John Cádiz Klemack, Fabian Rodriguez
Several horses have already made the journey to Santa Anita for this weekend's Breeders' Cup, but more than a dozen are stuck on the East Coast due to snarled flights thanks to Superstorm Sandy. John Cádiz Klemack reports from Santa Anita for the NBC4 News at 5 p.m. on Oct. 30, 2012.
Just three days before the Breeders' Cup at Santa Anita Park, there were still more than a dozen horses that had yet to arrive because of delays caused by superstorm Sandy.
"All the airports were shut down everywhere," said champion horse trainer Bill Mott.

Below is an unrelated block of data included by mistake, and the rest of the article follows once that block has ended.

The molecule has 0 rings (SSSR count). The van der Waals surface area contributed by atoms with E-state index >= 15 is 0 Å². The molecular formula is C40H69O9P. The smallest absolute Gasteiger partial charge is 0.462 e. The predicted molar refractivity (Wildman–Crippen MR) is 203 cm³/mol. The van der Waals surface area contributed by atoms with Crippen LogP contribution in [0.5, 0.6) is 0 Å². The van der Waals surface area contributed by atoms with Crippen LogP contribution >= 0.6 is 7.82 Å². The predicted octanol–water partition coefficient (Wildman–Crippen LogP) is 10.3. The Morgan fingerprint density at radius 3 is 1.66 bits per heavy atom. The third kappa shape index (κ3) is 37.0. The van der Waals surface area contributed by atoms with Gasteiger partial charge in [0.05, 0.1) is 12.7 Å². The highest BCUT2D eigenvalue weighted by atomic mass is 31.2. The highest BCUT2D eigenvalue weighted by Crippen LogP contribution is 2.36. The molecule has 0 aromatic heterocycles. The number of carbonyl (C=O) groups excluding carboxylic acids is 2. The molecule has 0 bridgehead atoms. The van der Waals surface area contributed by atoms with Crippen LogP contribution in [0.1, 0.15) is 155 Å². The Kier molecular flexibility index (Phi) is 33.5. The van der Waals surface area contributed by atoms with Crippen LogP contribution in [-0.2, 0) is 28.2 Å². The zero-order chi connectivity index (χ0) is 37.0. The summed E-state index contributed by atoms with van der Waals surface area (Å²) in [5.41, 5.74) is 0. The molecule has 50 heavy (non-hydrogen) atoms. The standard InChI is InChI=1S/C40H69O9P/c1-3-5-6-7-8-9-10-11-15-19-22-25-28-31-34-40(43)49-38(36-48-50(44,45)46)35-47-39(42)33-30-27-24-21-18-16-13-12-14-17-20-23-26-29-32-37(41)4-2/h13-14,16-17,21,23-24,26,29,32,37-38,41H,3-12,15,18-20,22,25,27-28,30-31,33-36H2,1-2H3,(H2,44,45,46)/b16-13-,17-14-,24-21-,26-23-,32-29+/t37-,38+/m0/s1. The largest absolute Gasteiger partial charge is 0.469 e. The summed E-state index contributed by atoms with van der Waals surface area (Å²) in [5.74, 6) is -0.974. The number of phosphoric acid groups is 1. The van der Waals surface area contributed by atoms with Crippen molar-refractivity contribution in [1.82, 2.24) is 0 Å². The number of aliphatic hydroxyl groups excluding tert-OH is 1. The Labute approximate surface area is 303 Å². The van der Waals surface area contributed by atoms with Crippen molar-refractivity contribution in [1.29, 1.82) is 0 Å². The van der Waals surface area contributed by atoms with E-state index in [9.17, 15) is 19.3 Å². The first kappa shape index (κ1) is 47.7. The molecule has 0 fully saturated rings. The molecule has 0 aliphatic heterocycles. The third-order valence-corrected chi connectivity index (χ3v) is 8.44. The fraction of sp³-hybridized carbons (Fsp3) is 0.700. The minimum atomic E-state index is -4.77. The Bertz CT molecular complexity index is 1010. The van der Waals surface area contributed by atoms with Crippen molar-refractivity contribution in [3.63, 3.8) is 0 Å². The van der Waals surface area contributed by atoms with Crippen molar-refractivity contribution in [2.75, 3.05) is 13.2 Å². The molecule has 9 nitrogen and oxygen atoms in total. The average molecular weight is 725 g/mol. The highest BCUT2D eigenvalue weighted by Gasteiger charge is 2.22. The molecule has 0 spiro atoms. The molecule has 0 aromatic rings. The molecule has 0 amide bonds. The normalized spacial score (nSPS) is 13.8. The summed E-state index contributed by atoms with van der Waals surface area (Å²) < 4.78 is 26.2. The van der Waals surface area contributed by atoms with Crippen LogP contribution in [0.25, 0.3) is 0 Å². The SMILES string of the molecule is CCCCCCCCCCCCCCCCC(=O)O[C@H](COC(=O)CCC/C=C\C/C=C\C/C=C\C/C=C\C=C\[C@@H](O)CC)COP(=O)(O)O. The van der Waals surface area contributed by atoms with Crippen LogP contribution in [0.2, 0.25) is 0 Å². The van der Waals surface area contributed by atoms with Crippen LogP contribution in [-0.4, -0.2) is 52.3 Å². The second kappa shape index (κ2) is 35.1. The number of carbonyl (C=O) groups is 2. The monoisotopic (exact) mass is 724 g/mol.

Mott said he had to make last minute changes to get his horses out of New York City.
"We were forced to move it up about 12 hours, and switch airports," he said.
The horses were loaded onto a plane after midnight on Monday, and that was after driving two
hours north to find an open runway.
According to Breeders' Cup rules, the horses have to be at the track 72 hours before they race.
This means, those still coming in on Wednesday morning or later could have been in jeopardy if they plan to race on Friday, but officials have come up with a backup plan.
"We've made some accommodations to keep the horses under observation while they're traveling, so there shouldn't be any issues at all assuming they get out OK," said Breeders' Cup president and CEO Craig Fravel.